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To effectively tackle the risks associated with the fentanyl epidemic, it is essential to have a comprehensive understanding of the facts.

What is Fentanyl?

Fentanyl is a deadly synthetic opioid that is stronger than morphine, and it can be found in a number of different substances such as heroin, meth, cocaine, and pressed pills.

As a slow-release patch, fentanyl can be prescribed to people with long-term, severe pain. The illegally used fentanyl most often associated with recent overdoses is made in labs and referred to as “street fentanyl.” It is swallowed, smoked, snorted, or injected. Both are very dangerous and when not used correctly. Even a small amount can cause an overdose and death.

Actions You Can Take Right Now:

  • Develop Your Safety Plan, and display your safety plan where it is easily seen or accessible and give your safety plan to people you trust will use it.
  • Learn more about Naloxone, a medication used to reverse an opioid overdose.
  • Families with children and teens are encouraged to explore our SAFE Choices program, which has valuable connections and youth prevention, intervention, treatment, and recovery resources for parents, guardians, and caretakers.

What 3 Grieving Dads Want You to Know About America’s Fentanyl Crisis

There is a massive education gap around this issue, and it is important to not only share our stories, but also to share the facts about fentanyl that can better inform all of us, especially the precious young people in all our lives.

Fentanyl and its Impact on the Addiction Crisis

The recent increased supply of street fentanyl is exacerbating the opioid epidemic, which has grown since the onset of COVID-19. From August to September 2021, the DEA seized 1.8 million counterfeit pills and arrested more than 800 suspected drug traffickers. Illegal drug labs produce street fentanyl, and it may be mixed with other substances without anyone knowing. Street fentanyl is often hard to detect because you cannot see, smell or taste it. Fentanyl is so strong that there is a fine line between a dose that will get you high and a dose that can kill you. Fentanyl is overtaking heroin as the drug responsible for the most overdose fatalities.

Fentanyl and Our Youth

In recent years, there has been an uptick in fentanyl-related incidents among youth and young adults. According to the Centers for Disease Control and Prevention (CDC), the age group of 15-34 has witnessed a significant increase in fentanyl-related deaths, underscoring the urgent need for awareness and preventive measures. The ease of access to illicitly manufactured fentanyl has contributed to its widespread use among this demographic.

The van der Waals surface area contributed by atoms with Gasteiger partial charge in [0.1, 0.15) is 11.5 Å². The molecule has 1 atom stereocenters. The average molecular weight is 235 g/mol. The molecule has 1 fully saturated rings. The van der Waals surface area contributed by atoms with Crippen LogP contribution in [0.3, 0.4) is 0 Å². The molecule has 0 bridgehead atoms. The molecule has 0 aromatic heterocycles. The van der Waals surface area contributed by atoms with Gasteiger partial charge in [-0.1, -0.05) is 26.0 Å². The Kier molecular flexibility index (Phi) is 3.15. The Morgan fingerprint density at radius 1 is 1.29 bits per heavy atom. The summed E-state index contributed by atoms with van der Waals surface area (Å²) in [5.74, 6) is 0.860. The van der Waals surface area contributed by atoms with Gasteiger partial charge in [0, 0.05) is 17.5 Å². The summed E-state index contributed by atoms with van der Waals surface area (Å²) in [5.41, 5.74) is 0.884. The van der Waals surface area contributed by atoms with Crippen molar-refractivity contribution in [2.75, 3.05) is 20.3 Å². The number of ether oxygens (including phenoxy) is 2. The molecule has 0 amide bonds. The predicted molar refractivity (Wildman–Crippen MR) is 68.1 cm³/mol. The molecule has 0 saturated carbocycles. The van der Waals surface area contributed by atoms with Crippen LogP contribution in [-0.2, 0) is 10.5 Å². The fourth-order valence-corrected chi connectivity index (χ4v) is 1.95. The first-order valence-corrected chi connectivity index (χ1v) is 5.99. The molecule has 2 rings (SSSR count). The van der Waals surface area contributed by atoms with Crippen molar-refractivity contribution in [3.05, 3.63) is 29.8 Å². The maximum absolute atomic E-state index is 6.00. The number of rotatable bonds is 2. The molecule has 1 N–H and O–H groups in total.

In today’s digital age, social media platforms have become an easy outlet for teens seeking to purchase drugs. The anonymity and convenience offered by these platforms provide a covert space for illicit transactions. Peer pressure and the desire for social acceptance can drive teenagers to explore these online avenues, inadvertently exposing them to the dangerous world of substance abuse. Parents, educators, and community leaders must foster open dialogues, emphasizing the importance of making informed, responsible choices in an increasingly interconnected digital landscape.


In the News

Fentanyl Test Strips: What They Are & How to Use Them

Fentanyl Test Strips can identify the presence of fentanyl in unregulated drugs and can test injectable drugs, powders, and pills. There is not a tool available for finding Fentanyl Test Strips in specific areas, but some Harm Reduction Agencies or Health Departments have them available.

Know What to Do If You
Witness An Overdose

Every 15 minutes, a person dies from an accidental opioid overdose. Do you know the signs of an overdose and what to do if you witness one? Witnessing an overdose is not something anyone should have to go through, but everyone should be prepared and have naloxone on hand.

Have a Safety Plan

Having a safety plan can help reverse the silence on the addiction epidemic. As a harm reduction tool, SAFE Project’s downloadable Safety Plan with tips can help individuals who use drugs prevent overdose. Display your safety plan where it is easily seen or accessible and give your safety plan to people you trust will use it.

Dispose of Unused Medication

The importance of at-home drug disposal cannot be overstated. Unused or expired medications lingering in household cabinets pose a significant risk of falling into the wrong hands, whether accidentally or intentionally. By disposing of medications safely and promptly at home, individuals contribute to a safer environment and help prevent potential use. Many communities offer convenient methods, such as drug take-back programs or disposal kits, making it easier than ever to rid homes of these potential hazards. Embracing responsible drug disposal practices not only safeguards families from unintended consequences but also contributes to a collective effort to curb the opioid epidemic and protect our communities from the devastating impact of substance use disorder.

Additional SAFE Project Resources